Third-generation pharmacist joins Binghamton faculty
Kenneth "Mac" McCall says he might have RPH+ blood type
For a man who loves to hike, Kenneth “Mac” McCall’s move from the state of Maine to the Southern Tier of New York made for any easy transition — there are plenty of great places to hike nearby.
“I enjoy hiking and have to get at least a little bit of outdoor time every week,” he said. “Every weekend I’ve been here, I’ve explored a new park. Salt Springs in Pennsylvania was beautiful. I’ve been to the IBM Glen, the University’s Nature Preserve a couple of times. I went to Cayuga Lake. There is so much good hiking around here. This is a beautiful part of the country.”
McCall, who spent the past 13 years on the faculty of the University of New England School of Pharmacy and also was president of the Maine Pharmacy Association, joined SOPPS a few months ago as a clinical professor and co-chair of the Department of Pharmacy Practice.
He is a third-generation pharmacist, following in the footsteps of his father and grandmother. “My blood type might be RPh+,” he said. Another positive for him? The School of Pharmacy and Pharmaceutical Sciences has a strong mission.
“The school’s mission is compelling because the state of New York is investing in a new Health Sciences Campus, so it’s exciting to be part of that new commitment with new programs coming online in occupational therapy, physical therapy and others, coupled with our pharmacy and nursing programs,” he said. “It’s compelling to look where there’s a need and this is an area where there is a healthcare need and the investment is there.”
His first look at the school was as a candidate and, by nature, from a distance, he said. But once he arrived, it became about the people. “It’s always about people, so for me I knew once I got here that the fit was right because the people here have been very welcoming,” he said. “Their sense of purpose and place is aligned with the mission of this school and the University.”
McCall is also a fan of the Doctor of Pharmacy curriculum.
“What’s unique about the pharmacy curriculum here is a commitment to opportunities for student-engaged research,” he said. “That’s not true of every new school of pharmacy, and the capstone is one of the hallmarks of our curriculum.”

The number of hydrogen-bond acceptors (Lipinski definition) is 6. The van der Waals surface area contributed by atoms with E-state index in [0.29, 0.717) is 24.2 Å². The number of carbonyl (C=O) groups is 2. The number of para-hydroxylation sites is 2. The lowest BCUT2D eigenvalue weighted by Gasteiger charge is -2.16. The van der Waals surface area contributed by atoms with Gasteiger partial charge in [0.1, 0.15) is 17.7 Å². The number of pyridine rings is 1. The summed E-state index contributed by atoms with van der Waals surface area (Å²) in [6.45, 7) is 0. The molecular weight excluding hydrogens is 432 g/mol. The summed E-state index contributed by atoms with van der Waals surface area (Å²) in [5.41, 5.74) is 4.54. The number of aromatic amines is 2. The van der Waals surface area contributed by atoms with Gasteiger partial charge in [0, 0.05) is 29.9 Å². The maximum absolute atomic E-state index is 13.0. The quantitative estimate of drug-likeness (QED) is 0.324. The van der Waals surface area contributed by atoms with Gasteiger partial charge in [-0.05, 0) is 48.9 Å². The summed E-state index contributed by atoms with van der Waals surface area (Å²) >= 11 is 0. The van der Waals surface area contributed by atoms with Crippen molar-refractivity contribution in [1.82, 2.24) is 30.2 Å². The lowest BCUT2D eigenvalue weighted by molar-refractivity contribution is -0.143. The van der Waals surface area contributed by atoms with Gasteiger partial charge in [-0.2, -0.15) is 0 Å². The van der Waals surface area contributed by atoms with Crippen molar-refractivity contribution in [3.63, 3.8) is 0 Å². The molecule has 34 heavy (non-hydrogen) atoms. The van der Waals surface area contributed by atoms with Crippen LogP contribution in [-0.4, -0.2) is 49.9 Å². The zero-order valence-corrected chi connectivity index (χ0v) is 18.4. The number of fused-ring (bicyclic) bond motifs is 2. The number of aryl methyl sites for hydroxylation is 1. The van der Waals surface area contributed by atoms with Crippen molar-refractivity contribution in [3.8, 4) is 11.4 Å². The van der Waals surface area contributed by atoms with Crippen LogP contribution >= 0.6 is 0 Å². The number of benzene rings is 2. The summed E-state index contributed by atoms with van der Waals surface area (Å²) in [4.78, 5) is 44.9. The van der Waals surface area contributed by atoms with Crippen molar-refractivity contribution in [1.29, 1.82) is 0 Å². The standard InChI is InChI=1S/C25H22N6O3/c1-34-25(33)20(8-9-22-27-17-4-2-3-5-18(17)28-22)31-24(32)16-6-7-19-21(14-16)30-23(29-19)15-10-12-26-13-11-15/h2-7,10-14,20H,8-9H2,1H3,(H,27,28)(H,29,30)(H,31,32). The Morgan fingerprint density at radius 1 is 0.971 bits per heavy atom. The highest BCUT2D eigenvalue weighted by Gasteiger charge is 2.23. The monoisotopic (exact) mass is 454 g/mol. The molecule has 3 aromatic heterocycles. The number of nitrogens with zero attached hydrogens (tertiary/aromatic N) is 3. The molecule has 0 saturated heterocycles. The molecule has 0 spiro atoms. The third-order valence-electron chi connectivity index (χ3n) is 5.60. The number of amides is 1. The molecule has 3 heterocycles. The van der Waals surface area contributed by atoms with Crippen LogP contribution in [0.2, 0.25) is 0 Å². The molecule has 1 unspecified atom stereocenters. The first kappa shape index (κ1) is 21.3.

His area of focus is pharmacoepidemiology (population health), and he’s already working with several faculty on research.
“Most of the work I do is using large data sets and making meaning of them,” McCall said, mentioning a few national data sets such as the DEA ARCOS data set that looks at every milligram of opioid use and other drug uses across the nation.
“I’m self-trained to do data analysis, but I’m actually enrolled in an online data science master’s program as well,” he said. “For years, I collaborated with a PhD statistician so I learned these skills by working with colleagues, so though I’m self-taught, I feel very comfortable in both data science and statistics.”
McCall is part of a work group spread across five institutions so when he’s out of his data science/statistics comfort zone it’s easy to reach out for help, he said. “My comfort level is much higher than it was early in my career,” he said. “I believe that we need to engage students in research because they learn many skills that are transferable to diverse career paths in pharmacy and pharmaceutical sciences.”
“Some of the collaborations I’m doing with faculty include evaluating outcomes at their practice sites,” he added. “That’s a little different, as we look at patient-care outcomes associated with their clinical work.”
Once McCall passes his New York state licensing exam, he’ll become able to precept SOPPS students, such as at community events. New York became the fifth state he has been licensed to practice in. “Everywhere you go, you have to take the exam!” he said.
McCall is also teaching this fall, co-coordinating a course in the Skills Lab and the elective JumpStart into Residency, designed to help students reinforce and build upon skills necessary to excel as professionals. He’ll also lecture to first-year pharmacy students.
In his role as co-chair of the Department of Pharmacy Practice, McCall is working with Professor Sarah Spinler to guide the department to the next stage of its development, from mentoring faculty, faculty workload, matters pertaining to practice sites, budgeting and professional development. “Sarah still will handle promotion and tenure,” he said. “I’m leading a professional development series aligned with our monthly department meetings. We surveyed faulty for priority topics and developed a calendar.”
McCall is sharing mentoring responsibilities with Spinler, and together they are co-chairing the department meetings. “I’ll also be responsible for the budget,” he added.
But for McCall, the most fulfilling part of being a faculty member is seeing students succeed.
“It’s really to me why I’m here, so celebrating our graduation every year and the students’ achievements, and keeping the connections with our alumni — I love to hear about their successes,” he said. ”The ways they are making an impact, in industry bringing new drugs to market or in the community practice setting immunizing patients or in hospitals, it’s amazing to keep up with all the ways they are having an impact.”
“Now that my son has been to college, my perspective has changed more,” he said. “When your own child goes through that experience, just as he had mentors in college, I want to be that mentor in terms of supporting professional growth for our students here at SOPPS.”